The kindness of oranges

by | Jul 2, 2020 | Seasons Newsletter | 8 comments


‘Be kind’, she said, and people were during the time of Lockdown Level 4, smiling on the street, offering help with shopping, and phoning to check on friends and neighbours.


And then life reverted to busyness, rush hour traffic, and harassing by unkind media of our leader, the very person who brought us into safety and into kindness.


Enter a friend


When my friend came to visit she brought oranges from her garden. Last time she brought carefully selected leaves of rocket, tucked into a transparent pouch. Before that she brought camellias.


There’s something about sharing garden produce that is inherently kind. It is spreading abundance. It offers goodness.


Garden gifts may also awaken memories


The oranges are old-fashioned ones with thick skins. Their green leaves fold over the round curves as they sit in my bowl. These oranges remind me of my parents’ tree in Mt Roskill.

When I was 14 the family travelled from Taranaki to live in Auckland, and an orange tree was a marvel that we had never seen before. We ate freely from the bounty, gave the fruit away, and still it kept appearing and dropping down on to the lawn.


Oranges are a winter fruit, a gift of brightness on gloomy days.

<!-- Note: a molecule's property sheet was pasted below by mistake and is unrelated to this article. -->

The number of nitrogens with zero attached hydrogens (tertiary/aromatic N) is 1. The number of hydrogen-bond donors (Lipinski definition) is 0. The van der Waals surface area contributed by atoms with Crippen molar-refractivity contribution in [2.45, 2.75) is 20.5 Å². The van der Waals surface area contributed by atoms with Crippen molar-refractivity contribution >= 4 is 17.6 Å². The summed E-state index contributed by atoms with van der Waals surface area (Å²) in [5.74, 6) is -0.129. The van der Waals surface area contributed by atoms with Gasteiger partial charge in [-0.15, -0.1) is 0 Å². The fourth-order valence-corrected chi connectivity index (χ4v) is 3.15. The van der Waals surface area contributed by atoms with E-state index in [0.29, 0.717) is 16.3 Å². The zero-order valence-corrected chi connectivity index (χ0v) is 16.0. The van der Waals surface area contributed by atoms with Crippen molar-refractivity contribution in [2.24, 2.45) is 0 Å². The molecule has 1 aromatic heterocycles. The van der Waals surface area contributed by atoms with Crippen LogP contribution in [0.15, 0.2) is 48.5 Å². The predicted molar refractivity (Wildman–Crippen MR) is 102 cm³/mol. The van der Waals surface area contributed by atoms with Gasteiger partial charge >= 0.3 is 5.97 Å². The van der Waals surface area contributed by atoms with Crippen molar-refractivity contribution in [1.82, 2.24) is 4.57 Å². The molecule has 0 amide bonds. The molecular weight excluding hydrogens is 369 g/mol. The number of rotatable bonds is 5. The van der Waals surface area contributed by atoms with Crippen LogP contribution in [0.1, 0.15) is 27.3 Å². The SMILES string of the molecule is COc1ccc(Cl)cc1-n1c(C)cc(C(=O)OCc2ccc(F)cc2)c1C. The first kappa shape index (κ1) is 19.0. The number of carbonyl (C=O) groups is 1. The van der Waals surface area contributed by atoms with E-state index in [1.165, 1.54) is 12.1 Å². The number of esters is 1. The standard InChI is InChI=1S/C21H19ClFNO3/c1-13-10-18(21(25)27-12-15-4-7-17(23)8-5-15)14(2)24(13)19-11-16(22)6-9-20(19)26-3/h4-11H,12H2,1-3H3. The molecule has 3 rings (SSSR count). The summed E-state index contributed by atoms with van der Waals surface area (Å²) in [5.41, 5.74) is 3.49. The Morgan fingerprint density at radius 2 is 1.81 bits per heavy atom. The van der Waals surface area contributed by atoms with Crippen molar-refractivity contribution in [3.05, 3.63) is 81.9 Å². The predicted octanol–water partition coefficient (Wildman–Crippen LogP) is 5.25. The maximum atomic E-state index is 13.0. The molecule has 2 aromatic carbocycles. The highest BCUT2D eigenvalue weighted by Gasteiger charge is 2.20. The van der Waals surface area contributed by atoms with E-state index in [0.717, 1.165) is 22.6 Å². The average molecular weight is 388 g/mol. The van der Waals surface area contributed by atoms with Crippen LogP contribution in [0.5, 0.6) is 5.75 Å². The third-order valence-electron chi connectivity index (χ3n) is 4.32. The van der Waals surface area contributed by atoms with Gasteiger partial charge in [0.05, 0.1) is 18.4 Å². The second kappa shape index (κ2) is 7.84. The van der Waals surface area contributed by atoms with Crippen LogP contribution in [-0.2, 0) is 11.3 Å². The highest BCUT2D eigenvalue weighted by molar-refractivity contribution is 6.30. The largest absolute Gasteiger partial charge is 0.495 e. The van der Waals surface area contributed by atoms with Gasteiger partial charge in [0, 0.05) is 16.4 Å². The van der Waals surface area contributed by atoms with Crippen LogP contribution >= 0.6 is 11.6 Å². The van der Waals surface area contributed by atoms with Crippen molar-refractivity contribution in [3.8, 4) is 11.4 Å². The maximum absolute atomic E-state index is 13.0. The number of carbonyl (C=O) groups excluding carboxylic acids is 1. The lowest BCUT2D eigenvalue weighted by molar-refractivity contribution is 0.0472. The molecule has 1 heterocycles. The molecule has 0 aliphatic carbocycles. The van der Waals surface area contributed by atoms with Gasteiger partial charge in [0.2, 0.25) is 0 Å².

Ten years ago


The oranges also bring another memory, of my second Seasons Newsletter, sent out in June 2010. The title was ‘Lighting the Inner Fire’, and this is how it started:

‘The fragrance of lemon trees drifts up to my balcony, and their fresh fruit swells and brightens in a ray of winter sunlight. My friend’s mandarin tree is hanging out its little lanterns. I’m remembering the orange tree from a previous garden, and how brightly the fruit stood out against the dark foliage. I recall these lines from 17th-century poet Andrew Marvell:


He hangs in shades the orange bright,
Like golden lamps in a green night.


In winter, as the days grow stormy and grey, we need to find ways of harnessing the sun’s warmth. Each time I look at the lemons or mandarins it’s as if I’m transferring a little sun inside me.’


Another gift


The oranges also reminded me that I wanted to talk about maintaining the inner light in winter and to ask you this question:


How do you keep a little sun glowing inside during a dark season, either inner or outer?


In view of recent events in the world, I also have this question:


When kindness diminishes and the world seems dominated by harshness, how do you hold faith with the light of kindness and other values that you hold dear?


It’s a challenge


At such times we are challenged to maintain balance.


The world is neither all bad nor all good. The shock of harsh, cruel actions needs to be balanced by passionate actions that express strong, positive values.


In spiritual traditions, these values are known as The Virtues.


The Virtues


Can you relate to any of these?





Can you find these qualities in your own heart?





Which virtues do you most need to cultivate in this season, in order to hold faith and keep a sun blazing in your heart?


Try this


*Open your hands, with the palms up.

*In one palm, imagine you are holding the aspects of this world that you are finding difficult to bear.